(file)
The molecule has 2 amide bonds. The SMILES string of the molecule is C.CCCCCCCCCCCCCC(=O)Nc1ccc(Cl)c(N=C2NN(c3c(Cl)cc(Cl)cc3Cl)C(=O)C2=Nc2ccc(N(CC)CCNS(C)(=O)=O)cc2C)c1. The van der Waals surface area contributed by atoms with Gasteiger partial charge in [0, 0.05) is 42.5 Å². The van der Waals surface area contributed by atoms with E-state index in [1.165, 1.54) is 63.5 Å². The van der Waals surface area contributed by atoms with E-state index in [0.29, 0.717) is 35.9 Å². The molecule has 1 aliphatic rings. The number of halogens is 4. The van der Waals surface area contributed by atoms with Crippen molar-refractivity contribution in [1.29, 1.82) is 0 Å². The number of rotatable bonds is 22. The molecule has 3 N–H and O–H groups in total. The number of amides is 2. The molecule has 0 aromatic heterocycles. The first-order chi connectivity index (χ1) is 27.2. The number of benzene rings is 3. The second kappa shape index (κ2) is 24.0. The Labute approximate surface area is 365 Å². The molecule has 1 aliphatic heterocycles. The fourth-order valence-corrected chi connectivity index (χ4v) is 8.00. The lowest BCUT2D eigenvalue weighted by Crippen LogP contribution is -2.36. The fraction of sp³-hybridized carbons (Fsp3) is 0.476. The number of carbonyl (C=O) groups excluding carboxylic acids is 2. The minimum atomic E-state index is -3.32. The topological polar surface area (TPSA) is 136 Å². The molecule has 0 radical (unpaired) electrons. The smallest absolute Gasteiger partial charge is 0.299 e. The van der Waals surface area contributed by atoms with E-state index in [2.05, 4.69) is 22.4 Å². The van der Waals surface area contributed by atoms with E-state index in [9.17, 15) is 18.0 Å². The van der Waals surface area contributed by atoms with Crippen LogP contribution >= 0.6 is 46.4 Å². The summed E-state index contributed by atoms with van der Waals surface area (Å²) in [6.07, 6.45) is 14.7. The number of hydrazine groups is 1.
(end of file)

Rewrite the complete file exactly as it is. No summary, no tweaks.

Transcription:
The molecule has 2 amide bonds. The SMILES string of the molecule is C.CCCCCCCCCCCCCC(=O)Nc1ccc(Cl)c(N=C2NN(c3c(Cl)cc(Cl)cc3Cl)C(=O)C2=Nc2ccc(N(CC)CCNS(C)(=O)=O)cc2C)c1. The van der Waals surface area contributed by atoms with Gasteiger partial charge in [0, 0.05) is 42.5 Å². The van der Waals surface area contributed by atoms with E-state index in [1.165, 1.54) is 63.5 Å². The van der Waals surface area contributed by atoms with E-state index in [0.29, 0.717) is 35.9 Å². The molecule has 1 aliphatic rings. The number of halogens is 4. The van der Waals surface area contributed by atoms with Crippen molar-refractivity contribution in [1.29, 1.82) is 0 Å². The number of rotatable bonds is 22. The molecule has 3 N–H and O–H groups in total. The number of amides is 2. The molecule has 0 aromatic heterocycles. The first-order chi connectivity index (χ1) is 27.2. The number of benzene rings is 3. The second kappa shape index (κ2) is 24.0. The Labute approximate surface area is 365 Å². The molecule has 1 aliphatic heterocycles. The fourth-order valence-corrected chi connectivity index (χ4v) is 8.00. The lowest BCUT2D eigenvalue weighted by Crippen LogP contribution is -2.36. The fraction of sp³-hybridized carbons (Fsp3) is 0.476. The number of carbonyl (C=O) groups excluding carboxylic acids is 2. The minimum atomic E-state index is -3.32. The topological polar surface area (TPSA) is 136 Å². The molecule has 0 radical (unpaired) electrons. The smallest absolute Gasteiger partial charge is 0.299 e. The van der Waals surface area contributed by atoms with E-state index in [2.05, 4.69) is 22.4 Å². The van der Waals surface area contributed by atoms with E-state index in [9.17, 15) is 18.0 Å². The van der Waals surface area contributed by atoms with Crippen LogP contribution >= 0.6 is 46.4 Å². The summed E-state index contributed by atoms with van der Waals surface area (Å²) in [6.07, 6.45) is 14.7. The number of hydrazine groups is 1.